Polling stations observed opened on time and were generally organised in accordance with RR. Stations had the correct material in sufficient amounts. The quality of the Voter’s register seems to have improved as our impression was that fewer people were turned away for not appearing on the lists, as compared to former elections. The delegation visited ten stations and found that one station did not have a wall with the whole covered only by plastic, whereas two stations were too small for polling. At least four stations had insufficient lighting. The 2000 elections have seen the introduction of the "open list system" which allows voters to give preference to individual candidates within parties. With a considerable number of parties and some 20-40 candidates within each party, the ballots become rather complex, indeed too complex to many voters. As compared to former elections we observed a higher rate of voters seeking assistance from others, and a higher rate of family voting than we have observed in past elections. We assume that the complexity of the ballot may account for asserted increase. In one of the ten stations we found that the Polling Station Committee was unsuccessful in ensuring the secrecy of the vote. Voters were assisted by members of the Polling Station Committee in marking the ballot, in some instances the PSC members went behind the booths to offer help without prior requests of help from voters. In essence some 10-20% of voters preferences were not secret in that station during the one hour observed. The counting observed was well organised and was carried out in compliance with RR.
Some 290 international observers from the NGO- and diplomatic communities plus 40 parliamentarians from the Council of Europe observed the elections. In addition to the ordinary observers from political parties, two coalitions of independent observers followed the elections countrywide -the Centre for Civic Initiatives and the NGO-coalition called "IZBORI 2000" (elections 2000) took part. Many domestic observers entered their task with motivation and skill whereas others were not well informed on the Rules and Regulations and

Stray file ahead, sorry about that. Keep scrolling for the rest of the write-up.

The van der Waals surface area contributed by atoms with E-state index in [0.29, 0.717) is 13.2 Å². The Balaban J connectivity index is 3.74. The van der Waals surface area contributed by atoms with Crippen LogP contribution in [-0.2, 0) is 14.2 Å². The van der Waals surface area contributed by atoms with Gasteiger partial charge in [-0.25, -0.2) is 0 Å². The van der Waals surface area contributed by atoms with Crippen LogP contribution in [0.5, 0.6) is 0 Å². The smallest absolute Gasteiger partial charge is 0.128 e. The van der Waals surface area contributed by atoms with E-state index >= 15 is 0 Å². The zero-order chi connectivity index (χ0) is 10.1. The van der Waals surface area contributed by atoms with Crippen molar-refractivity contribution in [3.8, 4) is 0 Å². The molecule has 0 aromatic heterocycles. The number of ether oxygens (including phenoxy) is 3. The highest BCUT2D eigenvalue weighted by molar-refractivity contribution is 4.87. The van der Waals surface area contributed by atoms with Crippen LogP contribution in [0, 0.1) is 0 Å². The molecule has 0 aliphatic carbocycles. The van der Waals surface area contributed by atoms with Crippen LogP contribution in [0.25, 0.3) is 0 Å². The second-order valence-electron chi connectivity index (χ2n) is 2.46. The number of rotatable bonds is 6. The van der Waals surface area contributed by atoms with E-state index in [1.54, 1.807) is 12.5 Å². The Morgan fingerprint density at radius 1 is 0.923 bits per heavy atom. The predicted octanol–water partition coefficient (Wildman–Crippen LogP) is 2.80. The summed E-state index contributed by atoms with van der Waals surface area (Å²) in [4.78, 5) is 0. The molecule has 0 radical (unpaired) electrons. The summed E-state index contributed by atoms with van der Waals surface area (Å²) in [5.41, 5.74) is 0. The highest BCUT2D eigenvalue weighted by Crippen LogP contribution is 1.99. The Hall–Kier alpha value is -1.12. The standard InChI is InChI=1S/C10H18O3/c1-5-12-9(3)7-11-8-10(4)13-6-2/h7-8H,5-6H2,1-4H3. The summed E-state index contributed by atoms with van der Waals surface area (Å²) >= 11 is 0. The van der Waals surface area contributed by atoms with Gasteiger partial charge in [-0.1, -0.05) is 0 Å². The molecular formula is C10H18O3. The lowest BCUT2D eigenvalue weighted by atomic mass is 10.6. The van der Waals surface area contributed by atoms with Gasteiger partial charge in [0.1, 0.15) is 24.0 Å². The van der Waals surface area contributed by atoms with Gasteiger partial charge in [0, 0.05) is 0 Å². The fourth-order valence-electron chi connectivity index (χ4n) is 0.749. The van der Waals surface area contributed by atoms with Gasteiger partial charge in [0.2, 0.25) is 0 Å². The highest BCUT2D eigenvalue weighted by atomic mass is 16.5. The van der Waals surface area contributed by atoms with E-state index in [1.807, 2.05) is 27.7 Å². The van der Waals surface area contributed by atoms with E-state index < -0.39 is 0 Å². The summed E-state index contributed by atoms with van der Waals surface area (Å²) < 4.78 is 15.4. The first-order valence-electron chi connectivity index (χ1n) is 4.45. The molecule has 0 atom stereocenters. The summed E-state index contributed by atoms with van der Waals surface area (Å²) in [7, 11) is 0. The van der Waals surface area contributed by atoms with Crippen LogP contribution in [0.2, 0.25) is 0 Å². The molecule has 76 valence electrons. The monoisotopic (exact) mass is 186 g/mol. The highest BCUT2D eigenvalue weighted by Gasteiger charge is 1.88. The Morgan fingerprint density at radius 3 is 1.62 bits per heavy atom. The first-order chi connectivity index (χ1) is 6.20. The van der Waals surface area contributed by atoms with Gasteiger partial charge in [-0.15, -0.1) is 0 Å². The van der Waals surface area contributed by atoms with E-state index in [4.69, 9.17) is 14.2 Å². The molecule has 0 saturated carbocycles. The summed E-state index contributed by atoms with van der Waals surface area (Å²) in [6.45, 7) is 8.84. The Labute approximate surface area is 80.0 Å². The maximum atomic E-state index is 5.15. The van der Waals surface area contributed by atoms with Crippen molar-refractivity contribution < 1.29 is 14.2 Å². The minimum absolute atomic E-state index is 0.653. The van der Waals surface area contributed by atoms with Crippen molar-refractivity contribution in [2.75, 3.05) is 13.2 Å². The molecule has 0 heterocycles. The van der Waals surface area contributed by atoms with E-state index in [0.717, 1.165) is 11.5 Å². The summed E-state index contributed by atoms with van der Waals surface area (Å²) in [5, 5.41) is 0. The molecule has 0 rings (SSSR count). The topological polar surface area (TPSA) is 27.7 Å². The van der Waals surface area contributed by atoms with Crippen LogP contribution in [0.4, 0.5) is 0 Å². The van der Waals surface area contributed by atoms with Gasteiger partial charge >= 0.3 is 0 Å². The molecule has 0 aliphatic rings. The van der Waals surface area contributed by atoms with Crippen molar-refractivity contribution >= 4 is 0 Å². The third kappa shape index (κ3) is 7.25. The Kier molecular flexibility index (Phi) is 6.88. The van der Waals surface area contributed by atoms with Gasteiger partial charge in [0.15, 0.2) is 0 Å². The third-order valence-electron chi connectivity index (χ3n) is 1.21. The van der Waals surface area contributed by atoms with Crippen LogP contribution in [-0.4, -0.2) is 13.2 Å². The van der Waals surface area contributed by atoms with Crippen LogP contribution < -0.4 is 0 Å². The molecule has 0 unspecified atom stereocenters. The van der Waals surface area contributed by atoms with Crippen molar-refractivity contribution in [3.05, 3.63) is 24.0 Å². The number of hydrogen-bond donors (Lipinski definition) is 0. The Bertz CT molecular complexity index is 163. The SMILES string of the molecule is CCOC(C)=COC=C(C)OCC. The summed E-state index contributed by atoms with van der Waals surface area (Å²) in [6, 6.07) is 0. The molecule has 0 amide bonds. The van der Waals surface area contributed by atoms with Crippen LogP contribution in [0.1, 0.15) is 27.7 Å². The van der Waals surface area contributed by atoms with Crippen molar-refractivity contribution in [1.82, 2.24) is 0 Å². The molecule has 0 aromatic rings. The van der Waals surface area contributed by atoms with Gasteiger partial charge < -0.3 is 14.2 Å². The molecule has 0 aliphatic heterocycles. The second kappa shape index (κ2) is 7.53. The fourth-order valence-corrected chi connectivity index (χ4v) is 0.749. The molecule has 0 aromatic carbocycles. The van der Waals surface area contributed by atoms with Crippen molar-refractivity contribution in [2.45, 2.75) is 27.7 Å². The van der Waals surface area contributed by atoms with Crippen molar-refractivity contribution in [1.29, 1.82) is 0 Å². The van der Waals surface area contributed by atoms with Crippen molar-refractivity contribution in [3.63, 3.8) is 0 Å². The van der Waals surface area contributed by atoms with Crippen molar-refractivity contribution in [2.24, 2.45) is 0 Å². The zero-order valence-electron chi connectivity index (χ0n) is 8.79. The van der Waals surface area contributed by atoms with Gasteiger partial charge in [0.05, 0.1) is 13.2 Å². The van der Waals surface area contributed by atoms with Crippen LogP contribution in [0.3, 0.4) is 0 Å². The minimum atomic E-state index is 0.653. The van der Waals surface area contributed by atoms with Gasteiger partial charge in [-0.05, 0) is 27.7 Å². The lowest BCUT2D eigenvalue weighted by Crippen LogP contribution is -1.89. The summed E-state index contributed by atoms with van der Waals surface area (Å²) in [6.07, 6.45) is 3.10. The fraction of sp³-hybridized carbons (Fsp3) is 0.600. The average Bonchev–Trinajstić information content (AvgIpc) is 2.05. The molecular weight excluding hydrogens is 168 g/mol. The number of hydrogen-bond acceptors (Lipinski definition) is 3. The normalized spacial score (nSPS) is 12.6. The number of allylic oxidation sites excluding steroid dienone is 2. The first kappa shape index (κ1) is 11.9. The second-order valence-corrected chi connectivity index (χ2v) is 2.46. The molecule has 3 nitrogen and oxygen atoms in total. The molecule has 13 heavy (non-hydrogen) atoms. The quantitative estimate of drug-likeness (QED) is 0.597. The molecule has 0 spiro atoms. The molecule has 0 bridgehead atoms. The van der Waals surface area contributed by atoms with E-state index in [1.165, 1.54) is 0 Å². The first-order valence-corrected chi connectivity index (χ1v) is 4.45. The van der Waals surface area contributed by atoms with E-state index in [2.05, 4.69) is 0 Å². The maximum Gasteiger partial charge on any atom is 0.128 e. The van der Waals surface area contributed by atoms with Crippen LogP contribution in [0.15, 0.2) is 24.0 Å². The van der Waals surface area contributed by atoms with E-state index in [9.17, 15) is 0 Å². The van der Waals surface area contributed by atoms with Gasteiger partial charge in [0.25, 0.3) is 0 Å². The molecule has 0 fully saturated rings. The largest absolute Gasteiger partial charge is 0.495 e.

international standards of free and fair elections.
The elections were once again overseen by the Provisional Election Commission of the OSCE’s mission to Bosnia and Herzegovina, in which members of the International Community has the dominant voice. The Municipal Election Committees and Polling Station Committees were of course entirely domestic, but about 760 international supervisors supplemented them. Based on our observation of the elections, most Polling Station Committees function well even without Supervisors.
Bosnia and Herzegovina is a country were the politics of the 1991-1995 war are highly relevant and institutionalised. The dominant nationalist political parties in power during the war, namely HDZ, SDA and SDS, are still in political control. A great number of the present political leaders are responsible for crimes and atrocities committed during the war. The recovery of the economy is very slow whereas there is a steady flow of foreign aid. Corruption is widespread and political control is key to economic control and self-enrichment as well as party-enrichment.